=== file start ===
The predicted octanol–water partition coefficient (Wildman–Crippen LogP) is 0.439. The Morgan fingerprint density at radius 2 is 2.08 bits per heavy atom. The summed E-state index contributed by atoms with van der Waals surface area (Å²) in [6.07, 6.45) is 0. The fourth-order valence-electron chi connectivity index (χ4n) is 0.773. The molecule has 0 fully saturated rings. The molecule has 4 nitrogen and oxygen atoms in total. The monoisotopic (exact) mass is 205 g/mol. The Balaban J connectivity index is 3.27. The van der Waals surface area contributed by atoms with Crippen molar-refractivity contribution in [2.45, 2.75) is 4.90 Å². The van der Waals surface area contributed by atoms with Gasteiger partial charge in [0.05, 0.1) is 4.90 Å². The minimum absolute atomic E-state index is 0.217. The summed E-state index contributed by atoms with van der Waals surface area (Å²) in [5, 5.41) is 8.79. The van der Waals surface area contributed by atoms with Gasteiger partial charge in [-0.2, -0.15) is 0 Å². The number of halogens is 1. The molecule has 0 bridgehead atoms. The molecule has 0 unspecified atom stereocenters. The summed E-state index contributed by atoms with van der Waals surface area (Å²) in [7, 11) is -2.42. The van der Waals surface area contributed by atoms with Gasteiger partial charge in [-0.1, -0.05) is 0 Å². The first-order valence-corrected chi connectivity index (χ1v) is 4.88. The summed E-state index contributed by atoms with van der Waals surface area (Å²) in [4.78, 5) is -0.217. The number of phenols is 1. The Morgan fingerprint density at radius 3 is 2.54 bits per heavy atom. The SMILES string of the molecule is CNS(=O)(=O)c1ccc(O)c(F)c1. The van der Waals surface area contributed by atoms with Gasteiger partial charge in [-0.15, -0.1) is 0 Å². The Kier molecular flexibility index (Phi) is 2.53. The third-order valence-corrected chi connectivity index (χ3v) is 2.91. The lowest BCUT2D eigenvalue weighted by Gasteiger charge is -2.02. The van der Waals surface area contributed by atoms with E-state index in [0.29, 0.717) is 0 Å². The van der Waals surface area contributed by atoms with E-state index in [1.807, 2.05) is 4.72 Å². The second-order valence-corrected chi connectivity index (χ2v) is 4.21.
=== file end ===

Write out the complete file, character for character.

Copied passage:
The predicted octanol–water partition coefficient (Wildman–Crippen LogP) is 0.439. The Morgan fingerprint density at radius 2 is 2.08 bits per heavy atom. The summed E-state index contributed by atoms with van der Waals surface area (Å²) in [6.07, 6.45) is 0. The fourth-order valence-electron chi connectivity index (χ4n) is 0.773. The molecule has 0 fully saturated rings. The molecule has 4 nitrogen and oxygen atoms in total. The monoisotopic (exact) mass is 205 g/mol. The Balaban J connectivity index is 3.27. The van der Waals surface area contributed by atoms with Crippen molar-refractivity contribution in [2.45, 2.75) is 4.90 Å². The van der Waals surface area contributed by atoms with Gasteiger partial charge in [0.05, 0.1) is 4.90 Å². The minimum absolute atomic E-state index is 0.217. The summed E-state index contributed by atoms with van der Waals surface area (Å²) in [5, 5.41) is 8.79. The van der Waals surface area contributed by atoms with Gasteiger partial charge in [-0.2, -0.15) is 0 Å². The number of halogens is 1. The molecule has 0 bridgehead atoms. The molecule has 0 unspecified atom stereocenters. The summed E-state index contributed by atoms with van der Waals surface area (Å²) in [7, 11) is -2.42. The van der Waals surface area contributed by atoms with Gasteiger partial charge in [-0.1, -0.05) is 0 Å². The first-order valence-corrected chi connectivity index (χ1v) is 4.88. The summed E-state index contributed by atoms with van der Waals surface area (Å²) in [4.78, 5) is -0.217. The number of phenols is 1. The Morgan fingerprint density at radius 3 is 2.54 bits per heavy atom. The SMILES string of the molecule is CNS(=O)(=O)c1ccc(O)c(F)c1. The van der Waals surface area contributed by atoms with Gasteiger partial charge in [-0.15, -0.1) is 0 Å². The Kier molecular flexibility index (Phi) is 2.53. The third-order valence-corrected chi connectivity index (χ3v) is 2.91. The lowest BCUT2D eigenvalue weighted by Gasteiger charge is -2.02. The van der Waals surface area contributed by atoms with E-state index in [0.29, 0.717) is 0 Å². The van der Waals surface area contributed by atoms with E-state index in [1.807, 2.05) is 4.72 Å². The second-order valence-corrected chi connectivity index (χ2v) is 4.21.